There was “no reason to smile” after the government presented its plan to ease the shock of record-high electricity rates for businesses just before the weekend. Then the Parliament met for an extraordinary session on Monday, where 92 more relief proposals were put forth, ensuring crackling debate this autumn.
“The most important thing now is to secure thorough and responsible evaluation of all the proposals,” MP Marianne Sivertsen Næss of the ruling Labour Party told news bureau NTB when the special session ended Monday afternoon. She leads the Parliament’s energy and environment committee.
There are so many proposals on the table that Næss thinks they’ll be spread among other committees including those for business and finance. The goal, according to Oil & Energy Minister Terje Aasland, is to provide at least short-term relief for businesses and organizations, and protect households from monthly bills that have quadrupled or more over the past few months.
Aasland, like most of his government colleagues, blames the high rates on Russia’s war on Ukraine. “Russia’s war has at least two dimensions,” Aasland told Parliament on Monday, calling the war both “a brutal attack on the Ukrainian people and an attack on Europe, where gas is used as a weapon.” He summarized steps taken by the government since energy prices started rising, from cuts in fees on electricity and extra stipends for students to compensation for households and better monitoring of water levels in the reservoirs that generate Norway’s hydro-electric power.
Aasland failed to generate much enthusiasm on Monday, though, for the proposals for businesses that his government colleague, Trade Minister Jan Christian Vestre, unveiled on Friday. Even though Vestre rolled out an extra NOK 3 billion worth of relief, neither workers- nor business leaders are happy. Norway’s national employers’ organization NHO was dissatisfied and trade union federation LO worries the proposals could easily be misused.
“There’s no reason to stand here and smile,” NHO leader Ole Erik Almlid told newspaper Dagsavisen. “The situation is very, very serious for very many companies.” Several small business owners traveled to Oslo on Monday to demonstrate outside Parliament, and stress that their monthly electricity bills have risen so high that they may have to go out of business.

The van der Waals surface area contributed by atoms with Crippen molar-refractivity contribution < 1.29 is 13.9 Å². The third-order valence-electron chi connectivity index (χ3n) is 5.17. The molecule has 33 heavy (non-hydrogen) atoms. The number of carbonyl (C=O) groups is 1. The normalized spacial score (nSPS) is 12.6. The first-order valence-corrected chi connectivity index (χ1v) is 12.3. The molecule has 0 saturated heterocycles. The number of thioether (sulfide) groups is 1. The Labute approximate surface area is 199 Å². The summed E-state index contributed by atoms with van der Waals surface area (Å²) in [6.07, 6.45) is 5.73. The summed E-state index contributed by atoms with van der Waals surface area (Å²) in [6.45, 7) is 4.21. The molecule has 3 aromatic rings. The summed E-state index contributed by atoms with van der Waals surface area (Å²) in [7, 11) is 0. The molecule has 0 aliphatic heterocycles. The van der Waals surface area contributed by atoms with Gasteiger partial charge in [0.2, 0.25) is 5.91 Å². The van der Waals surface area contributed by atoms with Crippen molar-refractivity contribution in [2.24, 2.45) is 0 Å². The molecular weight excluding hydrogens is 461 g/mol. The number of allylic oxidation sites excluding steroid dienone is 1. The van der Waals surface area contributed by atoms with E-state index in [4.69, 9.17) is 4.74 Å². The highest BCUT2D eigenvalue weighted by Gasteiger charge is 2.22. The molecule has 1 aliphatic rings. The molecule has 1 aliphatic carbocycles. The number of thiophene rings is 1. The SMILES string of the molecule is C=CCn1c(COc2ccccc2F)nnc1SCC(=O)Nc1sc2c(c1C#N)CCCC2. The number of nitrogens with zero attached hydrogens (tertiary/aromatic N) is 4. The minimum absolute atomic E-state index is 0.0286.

The government is already compensating households for some of their higher monthly costs and is now willing to help cut bills for companies that use lots of electricity. The government’s NOK 3 billion (USD 290 million) in energy aid is also meant to help invest in energy-savings improvements and guarantee loans to businesses that need cash, as long as the business drop any dividends next year and commit to measures that will cut consumption.
“This will help some businesses, but not all,” Almlid of NHO said. “There are many who will think this is not good enough and should have included them.” The government has earlier been reluctant to offer any form of electricity bill relief to businesses, though, so Almlid also seemed to think the government’s plan was better than nothing.
LO leader Peggy Hessen Følsvik, meanwhile, immediately worried that some businesses may “exploit” the proposed funding, while others that should receive support won’t get any. LO had been reluctant to offer pure cash incentives to businesses, but decided to compromise on NOK 3 billion. She told Dagsavisen, though, that it won’t be possible to ensure that businesses wouldn’t misuse the funding.
Trade Minister Vestre and his government colleagues had also been reluctant to offer any financial aid to businesses. He stressed that the Norwegian economy remains strong with record-low unemployment, but conceded that some businesses need financial incentives to invest in bette energy efficiency and cut consumption. They’ll only be in place through the end of the year, though, catching more criticism that the relief will need to be extended.
Energy Minister Aasland had nothing new to add to Vestre’s package and warned against any “simple solutions.” He promotes the use of fixed-rate electricity contracts that could lock in lower rates for three, five or seven years and give both households and businesses more predictable bills. Consumer groups warn against them, though, noting that rates may fall or that contracts may need to be broken before they expire, resulting in extra costs.
Opposition parties have their own proposals that include everything from full coverage of all rates over 50 øre per kilowatt hour for all consumers, removal of all taxes and fees on electricity, higher compensation for those with lower consumption and stricter regulation of electricity exports.
There are clear signs meanwhile, that Norwegians are cutting their traditionally high consumption of electricity. Newspaper Dagens Næringsliv (DN) reported that despite much higher use of electric cars and other forms of electrification as an alternative to fossil fuel use, consumption has fallen by more than 6 percent compared to last year at this time. The total savings was the equivalent of 280,000 households.